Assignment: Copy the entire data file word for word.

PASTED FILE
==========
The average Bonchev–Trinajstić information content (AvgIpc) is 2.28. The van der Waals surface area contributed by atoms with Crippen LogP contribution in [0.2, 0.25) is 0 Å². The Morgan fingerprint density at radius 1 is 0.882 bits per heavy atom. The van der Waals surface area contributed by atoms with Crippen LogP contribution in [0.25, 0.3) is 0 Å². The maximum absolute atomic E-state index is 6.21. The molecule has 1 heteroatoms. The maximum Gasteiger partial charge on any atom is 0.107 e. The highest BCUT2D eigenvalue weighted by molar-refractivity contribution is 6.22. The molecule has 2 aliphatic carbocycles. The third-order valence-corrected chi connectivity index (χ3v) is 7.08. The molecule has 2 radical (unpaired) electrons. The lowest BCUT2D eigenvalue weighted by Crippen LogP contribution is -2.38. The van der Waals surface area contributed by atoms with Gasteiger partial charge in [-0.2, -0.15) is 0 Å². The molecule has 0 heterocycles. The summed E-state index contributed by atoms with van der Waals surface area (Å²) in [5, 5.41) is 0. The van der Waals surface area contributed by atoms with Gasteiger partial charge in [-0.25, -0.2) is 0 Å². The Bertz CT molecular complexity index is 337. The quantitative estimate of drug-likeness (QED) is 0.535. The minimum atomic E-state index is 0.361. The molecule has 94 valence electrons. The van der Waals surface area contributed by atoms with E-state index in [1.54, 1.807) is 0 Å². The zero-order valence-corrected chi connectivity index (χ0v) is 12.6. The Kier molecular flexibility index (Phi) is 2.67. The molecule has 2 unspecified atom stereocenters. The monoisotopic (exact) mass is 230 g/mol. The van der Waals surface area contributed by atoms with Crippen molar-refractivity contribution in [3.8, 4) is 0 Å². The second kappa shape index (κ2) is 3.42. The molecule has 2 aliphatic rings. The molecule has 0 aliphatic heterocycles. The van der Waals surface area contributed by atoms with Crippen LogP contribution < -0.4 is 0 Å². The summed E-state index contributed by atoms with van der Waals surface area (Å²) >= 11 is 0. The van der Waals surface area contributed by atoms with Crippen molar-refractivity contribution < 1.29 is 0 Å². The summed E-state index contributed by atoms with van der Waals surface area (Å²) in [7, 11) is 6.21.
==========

The average Bonchev–Trinajstić information content (AvgIpc) is 2.28. The van der Waals surface area contributed by atoms with Crippen LogP contribution in [0.2, 0.25) is 0 Å². The Morgan fingerprint density at radius 1 is 0.882 bits per heavy atom. The van der Waals surface area contributed by atoms with Crippen LogP contribution in [0.25, 0.3) is 0 Å². The maximum absolute atomic E-state index is 6.21. The molecule has 1 heteroatoms. The maximum Gasteiger partial charge on any atom is 0.107 e. The highest BCUT2D eigenvalue weighted by molar-refractivity contribution is 6.22. The molecule has 2 aliphatic carbocycles. The third-order valence-corrected chi connectivity index (χ3v) is 7.08. The molecule has 2 radical (unpaired) electrons. The lowest BCUT2D eigenvalue weighted by Crippen LogP contribution is -2.38. The van der Waals surface area contributed by atoms with Gasteiger partial charge in [-0.2, -0.15) is 0 Å². The molecule has 0 heterocycles. The summed E-state index contributed by atoms with van der Waals surface area (Å²) in [5, 5.41) is 0. The van der Waals surface area contributed by atoms with Gasteiger partial charge in [-0.25, -0.2) is 0 Å². The Bertz CT molecular complexity index is 337. The quantitative estimate of drug-likeness (QED) is 0.535. The minimum atomic E-state index is 0.361. The molecule has 94 valence electrons. The van der Waals surface area contributed by atoms with E-state index in [1.54, 1.807) is 0 Å². The zero-order valence-corrected chi connectivity index (χ0v) is 12.6. The Kier molecular flexibility index (Phi) is 2.67. The molecule has 2 unspecified atom stereocenters. The monoisotopic (exact) mass is 230 g/mol. The van der Waals surface area contributed by atoms with Crippen molar-refractivity contribution in [3.8, 4) is 0 Å². The second kappa shape index (κ2) is 3.42. The molecule has 2 aliphatic rings. The molecule has 0 aliphatic heterocycles. The van der Waals surface area contributed by atoms with Crippen LogP contribution < -0.4 is 0 Å². The summed E-state index contributed by atoms with van der Waals surface area (Å²) >= 11 is 0. The van der Waals surface area contributed by atoms with Crippen molar-refractivity contribution < 1.29 is 0 Å². The summed E-state index contributed by atoms with van der Waals surface area (Å²) in [7, 11) is 6.21.